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UNION GLASS COMPANY: A company organized in 1854 by members of the Houghton family, at Somerville, Massachusetts. This company made only flint glass and their pressed tableware patterns corresponded closely with those of other factories. They also produced silvered glass for reflectors, knobs and other purposes. Later, cut-glass and ornamental vases and an iridescent glass after the style of Tiffany glass (q.v.) were also made. Competition with Western factories producing glassware under more favorable conditions compelled the factory to close in 1924.
VAUXHALL GLASS: This glass was made at the factory of Dawson, Bowles & Co., located near the famous Vauxhall gardens in London, late in the 17th century. Glass-makers from Venice were brought to supervise the work. The production was a glass with a bluish tinge used chiefly for mirrors. The reflecting quality was obtained by attaching thin sheets of tin foil coated with mercury to one side of the glass. Many of these mirrors were used as wall panels, and they are still to be seen in some of the old palaces. Beveling of the edge was about one inch wide and hand ground.
VENETIAN GLASS: Glass-making at Venice received its impulse from Constantinople where glass-making flourished throughout the Dark Ages. The earliest known date for glass-making at Venice is 1083. The glass-makers were incorporated in 1268 and at the close of the century they were segregated on the island of Murano, near the city. The history of modern glass begins with the Venetian crystal glass of the 16th century, the first since the time of the Romans. They also produced at about the same time milk-white glass in imitation of the porcelain of the Orient and crackled glass. Rigid laws were passed to prevent workmen from going to other countries but the rewards for breaking them were very tempting, and apparently flight was not uncommon.
Venetian glass enjoyed for a long time the monopoly of commerce and it became the marvel of the civilized world. The making of mirrors started in the 13th century and during the 16th century the metal of their glass was improved, it was made thinner, and different colors were employed. In the 18th century they engraved and cut glass with the wheel. Although during the 17th century the trade was still very large, by the end of the century the fortunes of Venice began to wane. By that time every country in Europe was making its own glass to a great extent and the competition of Bohemian glass (q.v.) was particularly strong. Old Venetian glass represents the most wonderful achievement of the glass-blowers' art. Its characteristics are its extremely light weight, its fragility, a slight cloudiness in hue, and in the design a sense of perfect poise and balance. During the 19th century the industry has been revived and it is now again one of the foremost artistic crafts in the world.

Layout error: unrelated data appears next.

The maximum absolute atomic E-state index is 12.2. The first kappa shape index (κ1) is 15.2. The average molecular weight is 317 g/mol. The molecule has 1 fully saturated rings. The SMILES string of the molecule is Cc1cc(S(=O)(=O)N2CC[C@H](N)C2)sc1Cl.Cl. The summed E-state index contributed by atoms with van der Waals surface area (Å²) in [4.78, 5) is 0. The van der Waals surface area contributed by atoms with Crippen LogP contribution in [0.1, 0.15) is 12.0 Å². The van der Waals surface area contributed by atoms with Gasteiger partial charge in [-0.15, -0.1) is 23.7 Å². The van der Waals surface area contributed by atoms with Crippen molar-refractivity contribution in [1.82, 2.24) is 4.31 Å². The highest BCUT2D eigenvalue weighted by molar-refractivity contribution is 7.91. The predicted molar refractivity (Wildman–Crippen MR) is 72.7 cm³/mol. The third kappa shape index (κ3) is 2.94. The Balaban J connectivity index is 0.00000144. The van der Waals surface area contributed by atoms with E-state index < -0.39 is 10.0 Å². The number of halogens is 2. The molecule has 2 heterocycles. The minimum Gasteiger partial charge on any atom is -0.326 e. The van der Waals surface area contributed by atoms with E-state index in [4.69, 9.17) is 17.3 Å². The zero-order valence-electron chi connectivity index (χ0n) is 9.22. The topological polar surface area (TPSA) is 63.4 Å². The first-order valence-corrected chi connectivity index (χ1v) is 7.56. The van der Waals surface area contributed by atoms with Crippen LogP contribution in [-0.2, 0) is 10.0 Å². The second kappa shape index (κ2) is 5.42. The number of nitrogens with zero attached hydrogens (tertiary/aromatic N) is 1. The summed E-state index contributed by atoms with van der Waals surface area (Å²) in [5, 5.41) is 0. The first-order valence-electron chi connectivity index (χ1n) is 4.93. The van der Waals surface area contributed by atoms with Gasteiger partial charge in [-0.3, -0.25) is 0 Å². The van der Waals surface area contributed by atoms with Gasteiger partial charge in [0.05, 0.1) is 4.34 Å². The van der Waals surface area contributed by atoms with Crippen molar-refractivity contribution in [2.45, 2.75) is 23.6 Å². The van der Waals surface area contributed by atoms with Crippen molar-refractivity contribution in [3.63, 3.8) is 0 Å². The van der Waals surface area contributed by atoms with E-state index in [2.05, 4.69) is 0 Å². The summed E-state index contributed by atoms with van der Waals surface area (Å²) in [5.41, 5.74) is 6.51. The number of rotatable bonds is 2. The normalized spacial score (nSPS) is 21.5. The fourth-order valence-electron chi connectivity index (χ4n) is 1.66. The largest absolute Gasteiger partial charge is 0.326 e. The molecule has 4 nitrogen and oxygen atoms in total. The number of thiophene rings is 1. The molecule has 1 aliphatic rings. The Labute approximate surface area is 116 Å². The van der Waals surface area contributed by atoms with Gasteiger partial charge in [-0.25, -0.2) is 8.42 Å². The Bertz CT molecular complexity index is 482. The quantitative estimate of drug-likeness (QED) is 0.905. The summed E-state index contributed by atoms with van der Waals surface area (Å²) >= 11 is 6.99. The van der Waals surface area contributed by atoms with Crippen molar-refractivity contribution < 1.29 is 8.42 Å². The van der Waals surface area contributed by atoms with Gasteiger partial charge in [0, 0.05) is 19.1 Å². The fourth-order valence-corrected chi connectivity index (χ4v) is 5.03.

VERNON GLASS WORKS: See MT. VERNON GLASS WORKS.
VIOLIN BOTTLES: See BOTTLES.
WATERFORD (Ireland) GLASS: The making of glass at Waterford, Ireland, was begun in 1729 and continued for eleven years. From 1740 to 1783 no glass was made there, but from that time until 1851, when the works were closed, the output was very large. The early glass was common green glass with only a very small quantity of flint glass. The later Waterford glass is described by some writers as having a bluish tinge in its body, although Mr. Westropp, an authority on Irish glass, disputes this claim, and its style is sim' ilar to English glass of the Georgian period. Cut glass became the chief part of the Waterford product, although glass was made for every use to which glass was adapted. As early as 1786 Waterford was sending large quantities of glass to American ports, which business continued increasing until about 1822, after which the trade dwindled. Besides Waterford, there were flourishing glassworks at Belfast, Cork and Dublin. See IRISH GLASS.